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All the patients underwent open radical nephrectomy with IVC thrombectomy. The mean operative time significantly increased with the increasing level of thrombus ranging from approx 266 minutes in level I thrombus to 393 minutes in level IV thrombus. Fifteen patients underwent surgery under a cardio-pulmonary bypass. The mean blood loss was 1851.8 mL with the maximum blood loss (P = 0.038) and the need for blood transfusion (P = 0.01) for Level IV thrombus. [Table 2] depicts the perioperative characteristics of the patients included in the study. Overall, the complication rate was 51.7%. Among the complications, 16 patients had Clavien-Dindo Class I complications including postoperative atelectasis, paralytic ileus, and fever. Two patients developed a postoperative fever and intra-abdominal collection for which they underwent drain insertion under local anesthesia. All patients undergoing surgery with cardiopulmonary bypass assistance along with 6 patients of level II thrombus and 4 patients with level III thrombus received postoperative intensive unit (ICU) care. Five (8.9%) patients suffered mortality in the perioperative period. One patient with level II thrombus and one patient with Level III thrombus suffered pulmonary thrombo-embolism while 3 patients died in the postoperative intensive care unit. One of these patients had myocardial infarction, while two patients had aspiration pneumonitis and suffered mortality within 30 days of surgery. Other complications included postoperative paralytic ileus, acute kidney injury, and bilateral lower limb deep venous thrombosis. The mean duration of hospital stay was 10.6 ± 6.4 days. The hospital stay was significantly less for patients with Level I thrombus as compared to level IV thrombus (P = 0.029). [Table 2] depicts the perioperative characteristics and complications associated with surgery.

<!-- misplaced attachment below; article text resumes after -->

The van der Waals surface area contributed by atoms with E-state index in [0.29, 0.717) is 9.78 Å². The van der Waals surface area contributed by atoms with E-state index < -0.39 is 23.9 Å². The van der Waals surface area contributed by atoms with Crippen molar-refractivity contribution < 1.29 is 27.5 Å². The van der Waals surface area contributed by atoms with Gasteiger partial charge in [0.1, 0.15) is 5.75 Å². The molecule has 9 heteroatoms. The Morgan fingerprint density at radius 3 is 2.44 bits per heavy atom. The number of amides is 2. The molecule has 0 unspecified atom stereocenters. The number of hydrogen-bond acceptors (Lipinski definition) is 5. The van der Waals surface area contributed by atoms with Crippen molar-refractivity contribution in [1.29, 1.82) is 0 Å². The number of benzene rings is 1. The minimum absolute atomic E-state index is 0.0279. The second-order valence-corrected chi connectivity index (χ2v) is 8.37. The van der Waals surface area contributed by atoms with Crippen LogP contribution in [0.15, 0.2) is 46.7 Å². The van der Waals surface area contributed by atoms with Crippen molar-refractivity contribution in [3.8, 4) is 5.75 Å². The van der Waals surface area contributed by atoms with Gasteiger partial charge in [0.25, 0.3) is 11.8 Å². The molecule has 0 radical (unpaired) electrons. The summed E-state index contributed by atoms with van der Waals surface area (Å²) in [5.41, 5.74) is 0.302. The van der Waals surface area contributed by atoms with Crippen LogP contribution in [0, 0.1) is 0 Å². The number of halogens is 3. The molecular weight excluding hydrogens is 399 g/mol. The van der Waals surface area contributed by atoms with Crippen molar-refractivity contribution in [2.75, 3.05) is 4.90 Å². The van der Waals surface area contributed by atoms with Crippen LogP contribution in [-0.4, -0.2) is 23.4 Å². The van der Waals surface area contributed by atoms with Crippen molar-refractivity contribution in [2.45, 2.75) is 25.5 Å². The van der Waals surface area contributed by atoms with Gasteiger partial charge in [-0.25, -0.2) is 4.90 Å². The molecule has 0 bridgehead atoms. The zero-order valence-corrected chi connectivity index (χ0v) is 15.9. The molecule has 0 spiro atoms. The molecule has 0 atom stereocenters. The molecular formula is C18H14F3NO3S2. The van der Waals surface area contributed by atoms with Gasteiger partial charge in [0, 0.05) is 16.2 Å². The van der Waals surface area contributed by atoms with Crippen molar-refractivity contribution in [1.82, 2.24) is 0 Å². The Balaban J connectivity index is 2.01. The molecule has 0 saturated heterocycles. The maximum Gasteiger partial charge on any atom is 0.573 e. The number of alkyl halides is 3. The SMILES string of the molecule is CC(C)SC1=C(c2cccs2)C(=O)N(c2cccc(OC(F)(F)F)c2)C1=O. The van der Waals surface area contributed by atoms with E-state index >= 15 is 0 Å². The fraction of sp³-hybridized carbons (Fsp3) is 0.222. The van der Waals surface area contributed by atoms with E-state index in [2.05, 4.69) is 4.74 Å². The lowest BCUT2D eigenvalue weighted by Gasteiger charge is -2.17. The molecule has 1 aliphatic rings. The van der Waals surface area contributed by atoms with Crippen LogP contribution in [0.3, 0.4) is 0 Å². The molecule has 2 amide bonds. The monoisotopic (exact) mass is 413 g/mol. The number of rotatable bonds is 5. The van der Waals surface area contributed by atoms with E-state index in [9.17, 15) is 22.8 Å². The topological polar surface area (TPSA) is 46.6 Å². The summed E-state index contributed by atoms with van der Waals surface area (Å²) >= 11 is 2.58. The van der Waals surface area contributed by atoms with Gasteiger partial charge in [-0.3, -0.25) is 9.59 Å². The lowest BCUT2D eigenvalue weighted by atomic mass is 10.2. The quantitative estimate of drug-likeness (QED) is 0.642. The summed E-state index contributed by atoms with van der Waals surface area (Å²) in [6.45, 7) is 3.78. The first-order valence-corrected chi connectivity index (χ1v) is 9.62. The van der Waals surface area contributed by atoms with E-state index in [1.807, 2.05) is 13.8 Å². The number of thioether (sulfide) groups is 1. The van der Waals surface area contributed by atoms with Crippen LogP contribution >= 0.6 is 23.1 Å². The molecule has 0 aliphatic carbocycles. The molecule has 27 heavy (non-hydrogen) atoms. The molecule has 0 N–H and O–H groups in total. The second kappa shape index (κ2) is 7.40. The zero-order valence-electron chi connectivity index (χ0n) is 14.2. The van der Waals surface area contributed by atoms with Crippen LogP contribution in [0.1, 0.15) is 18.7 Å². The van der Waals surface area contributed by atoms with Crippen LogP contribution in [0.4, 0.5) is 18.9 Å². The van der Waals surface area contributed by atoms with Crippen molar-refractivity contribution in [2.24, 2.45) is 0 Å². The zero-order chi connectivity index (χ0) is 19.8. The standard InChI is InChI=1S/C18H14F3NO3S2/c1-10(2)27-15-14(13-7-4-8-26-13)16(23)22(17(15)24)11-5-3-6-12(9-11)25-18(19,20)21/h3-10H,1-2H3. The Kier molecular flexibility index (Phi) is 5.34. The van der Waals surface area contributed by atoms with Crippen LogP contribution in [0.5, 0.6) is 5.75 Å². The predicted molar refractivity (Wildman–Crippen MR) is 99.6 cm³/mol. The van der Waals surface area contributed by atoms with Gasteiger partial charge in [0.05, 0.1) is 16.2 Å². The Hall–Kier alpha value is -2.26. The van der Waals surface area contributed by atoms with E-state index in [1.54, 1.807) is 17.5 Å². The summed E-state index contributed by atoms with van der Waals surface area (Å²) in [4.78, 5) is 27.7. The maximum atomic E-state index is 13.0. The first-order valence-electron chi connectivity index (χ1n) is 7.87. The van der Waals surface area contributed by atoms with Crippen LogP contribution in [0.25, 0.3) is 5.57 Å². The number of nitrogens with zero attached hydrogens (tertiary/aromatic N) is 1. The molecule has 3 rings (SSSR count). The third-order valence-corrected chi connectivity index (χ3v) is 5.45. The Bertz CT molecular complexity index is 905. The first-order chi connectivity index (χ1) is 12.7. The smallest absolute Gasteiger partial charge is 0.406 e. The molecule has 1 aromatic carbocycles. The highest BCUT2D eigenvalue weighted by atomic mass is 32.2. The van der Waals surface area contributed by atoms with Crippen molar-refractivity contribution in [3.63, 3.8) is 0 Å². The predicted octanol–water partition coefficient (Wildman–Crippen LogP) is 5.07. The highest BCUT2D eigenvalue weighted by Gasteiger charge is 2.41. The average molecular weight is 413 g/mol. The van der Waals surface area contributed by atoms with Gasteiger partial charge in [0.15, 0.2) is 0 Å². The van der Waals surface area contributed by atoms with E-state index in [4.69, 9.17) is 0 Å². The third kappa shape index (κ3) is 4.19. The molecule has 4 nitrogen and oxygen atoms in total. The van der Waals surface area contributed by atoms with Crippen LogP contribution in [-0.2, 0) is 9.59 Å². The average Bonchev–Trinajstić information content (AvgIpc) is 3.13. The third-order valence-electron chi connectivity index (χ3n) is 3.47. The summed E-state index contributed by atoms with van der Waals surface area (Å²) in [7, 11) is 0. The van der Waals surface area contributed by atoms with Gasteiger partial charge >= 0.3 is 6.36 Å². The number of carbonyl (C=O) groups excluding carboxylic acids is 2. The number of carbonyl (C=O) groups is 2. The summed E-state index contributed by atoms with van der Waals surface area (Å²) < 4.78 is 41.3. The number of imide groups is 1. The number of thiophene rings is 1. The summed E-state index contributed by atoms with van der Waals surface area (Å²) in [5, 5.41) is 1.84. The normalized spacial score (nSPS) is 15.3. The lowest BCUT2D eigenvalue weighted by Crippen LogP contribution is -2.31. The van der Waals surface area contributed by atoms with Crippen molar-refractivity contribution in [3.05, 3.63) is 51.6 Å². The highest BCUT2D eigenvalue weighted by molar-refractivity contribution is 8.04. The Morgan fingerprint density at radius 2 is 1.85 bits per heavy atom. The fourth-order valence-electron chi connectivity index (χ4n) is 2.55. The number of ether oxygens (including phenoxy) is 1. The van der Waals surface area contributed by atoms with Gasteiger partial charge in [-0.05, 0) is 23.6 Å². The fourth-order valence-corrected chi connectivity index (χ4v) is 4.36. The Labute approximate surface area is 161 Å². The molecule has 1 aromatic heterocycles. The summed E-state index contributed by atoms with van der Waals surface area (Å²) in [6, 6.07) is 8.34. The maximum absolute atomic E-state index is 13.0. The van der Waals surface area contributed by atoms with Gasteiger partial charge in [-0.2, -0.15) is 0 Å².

Table 2: Perioperative characteristics of the patients undergoing radical nephrectomy with Inferior Vena cava (IVC) thrombectomy

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The majority of the patients (49,87.5%) had clear cell carcinoma. Six patients had papillary RCC with one of them having thrombus reaching up to the right atrium. One of the patients had unclassified renal malignancy. The histopathological grading of RCC was done using the Fuhrman grading scheme. The most common Fuhramn grade was grade 2 (31,55.3%) on histopathology, and 9 (16.1%) patients had sarcomatous differentation (grade 4). Of these 9 patients, 5 patients had level IV thrombus, while 3 patients had level 2 thrombus. Fifteen patients (26.8%) had tumor thrombus wall invasion [Table 3]. Of these, 9 patients underwent primary closure while 6 patients had IVC repair using a pericardial patch. [Table 3] mentions the histopathological characteristics of patients with various levels of thrombus. There was a significant association between histopathological grade and level of thrombus (p=0.011).
Table 3: Histopathological characteristics and outcomes of the patients undergoing radical nephrectomy with Inferior Vena cava (IVC) thrombectomy

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Using Kaplan–Meier survival analysis, the oncological outcomes of the patients were studied. The median overall survival (OS) was 75 (95% confidence interval [CI] = 43.5–106.5) months, and the median recurrence-free survival (RFS) was 48 (95% CI = 33.1–62.3) months. The median follow-up period was 28 (14–55) months. [Figure 1] and [Figure 2] depict the Kaplan–Meier curves for OS and RFS stratified as per the level of thrombus.